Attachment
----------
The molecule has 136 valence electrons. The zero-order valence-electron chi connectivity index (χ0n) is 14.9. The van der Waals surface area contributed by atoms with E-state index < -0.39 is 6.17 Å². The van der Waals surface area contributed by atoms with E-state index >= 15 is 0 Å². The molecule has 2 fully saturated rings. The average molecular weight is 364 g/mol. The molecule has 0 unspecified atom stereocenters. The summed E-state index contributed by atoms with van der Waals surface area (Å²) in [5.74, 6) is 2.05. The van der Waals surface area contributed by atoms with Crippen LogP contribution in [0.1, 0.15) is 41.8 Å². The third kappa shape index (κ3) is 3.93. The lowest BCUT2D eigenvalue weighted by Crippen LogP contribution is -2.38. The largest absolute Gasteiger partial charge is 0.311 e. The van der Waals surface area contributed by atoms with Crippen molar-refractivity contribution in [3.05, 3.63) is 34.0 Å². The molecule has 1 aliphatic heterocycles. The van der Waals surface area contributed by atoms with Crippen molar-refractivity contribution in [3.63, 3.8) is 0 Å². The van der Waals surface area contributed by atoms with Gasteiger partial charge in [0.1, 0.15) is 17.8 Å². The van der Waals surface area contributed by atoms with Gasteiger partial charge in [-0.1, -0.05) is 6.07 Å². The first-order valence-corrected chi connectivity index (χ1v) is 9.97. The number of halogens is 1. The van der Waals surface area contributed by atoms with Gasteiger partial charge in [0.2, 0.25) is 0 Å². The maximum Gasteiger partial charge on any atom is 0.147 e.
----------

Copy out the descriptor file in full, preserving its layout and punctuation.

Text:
The molecule has 136 valence electrons. The zero-order valence-electron chi connectivity index (χ0n) is 14.9. The van der Waals surface area contributed by atoms with E-state index < -0.39 is 6.17 Å². The van der Waals surface area contributed by atoms with E-state index >= 15 is 0 Å². The molecule has 2 fully saturated rings. The average molecular weight is 364 g/mol. The molecule has 0 unspecified atom stereocenters. The summed E-state index contributed by atoms with van der Waals surface area (Å²) in [5.74, 6) is 2.05. The van der Waals surface area contributed by atoms with Crippen LogP contribution in [0.1, 0.15) is 41.8 Å². The third kappa shape index (κ3) is 3.93. The lowest BCUT2D eigenvalue weighted by Crippen LogP contribution is -2.38. The largest absolute Gasteiger partial charge is 0.311 e. The van der Waals surface area contributed by atoms with Crippen molar-refractivity contribution in [3.05, 3.63) is 34.0 Å². The molecule has 1 aliphatic heterocycles. The van der Waals surface area contributed by atoms with Crippen molar-refractivity contribution in [3.63, 3.8) is 0 Å². The van der Waals surface area contributed by atoms with Gasteiger partial charge in [0.1, 0.15) is 17.8 Å². The van der Waals surface area contributed by atoms with Gasteiger partial charge in [-0.1, -0.05) is 6.07 Å². The first-order valence-corrected chi connectivity index (χ1v) is 9.97. The number of halogens is 1. The van der Waals surface area contributed by atoms with Gasteiger partial charge in [0.2, 0.25) is 0 Å². The maximum Gasteiger partial charge on any atom is 0.147 e.